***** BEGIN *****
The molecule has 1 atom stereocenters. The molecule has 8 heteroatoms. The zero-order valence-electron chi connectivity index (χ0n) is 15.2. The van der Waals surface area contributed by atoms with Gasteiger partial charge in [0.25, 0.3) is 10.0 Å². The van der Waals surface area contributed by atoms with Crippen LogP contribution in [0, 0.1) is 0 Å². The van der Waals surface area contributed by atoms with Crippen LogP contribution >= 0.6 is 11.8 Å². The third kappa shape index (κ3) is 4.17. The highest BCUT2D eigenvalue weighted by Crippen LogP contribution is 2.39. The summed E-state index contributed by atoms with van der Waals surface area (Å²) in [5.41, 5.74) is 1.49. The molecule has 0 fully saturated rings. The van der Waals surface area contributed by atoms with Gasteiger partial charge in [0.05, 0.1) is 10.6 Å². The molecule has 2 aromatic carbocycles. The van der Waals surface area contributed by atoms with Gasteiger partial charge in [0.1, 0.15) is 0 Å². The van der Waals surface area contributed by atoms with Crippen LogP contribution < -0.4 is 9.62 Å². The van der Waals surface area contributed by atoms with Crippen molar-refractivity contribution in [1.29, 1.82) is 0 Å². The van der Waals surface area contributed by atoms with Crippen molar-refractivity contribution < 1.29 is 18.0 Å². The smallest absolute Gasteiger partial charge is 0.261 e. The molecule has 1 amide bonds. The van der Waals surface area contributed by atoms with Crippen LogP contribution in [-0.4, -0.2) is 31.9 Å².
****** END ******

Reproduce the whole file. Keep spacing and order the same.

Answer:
The molecule has 1 atom stereocenters. The molecule has 8 heteroatoms. The zero-order valence-electron chi connectivity index (χ0n) is 15.2. The van der Waals surface area contributed by atoms with Gasteiger partial charge in [0.25, 0.3) is 10.0 Å². The van der Waals surface area contributed by atoms with Crippen LogP contribution in [0, 0.1) is 0 Å². The van der Waals surface area contributed by atoms with Crippen LogP contribution >= 0.6 is 11.8 Å². The third kappa shape index (κ3) is 4.17. The highest BCUT2D eigenvalue weighted by Crippen LogP contribution is 2.39. The summed E-state index contributed by atoms with van der Waals surface area (Å²) in [5.41, 5.74) is 1.49. The molecule has 0 fully saturated rings. The van der Waals surface area contributed by atoms with Gasteiger partial charge in [0.05, 0.1) is 10.6 Å². The molecule has 2 aromatic carbocycles. The van der Waals surface area contributed by atoms with Gasteiger partial charge in [0.1, 0.15) is 0 Å². The van der Waals surface area contributed by atoms with Crippen LogP contribution < -0.4 is 9.62 Å². The van der Waals surface area contributed by atoms with Crippen molar-refractivity contribution in [1.29, 1.82) is 0 Å². The van der Waals surface area contributed by atoms with Crippen molar-refractivity contribution < 1.29 is 18.0 Å². The smallest absolute Gasteiger partial charge is 0.261 e. The molecule has 1 amide bonds. The van der Waals surface area contributed by atoms with Crippen LogP contribution in [-0.4, -0.2) is 31.9 Å².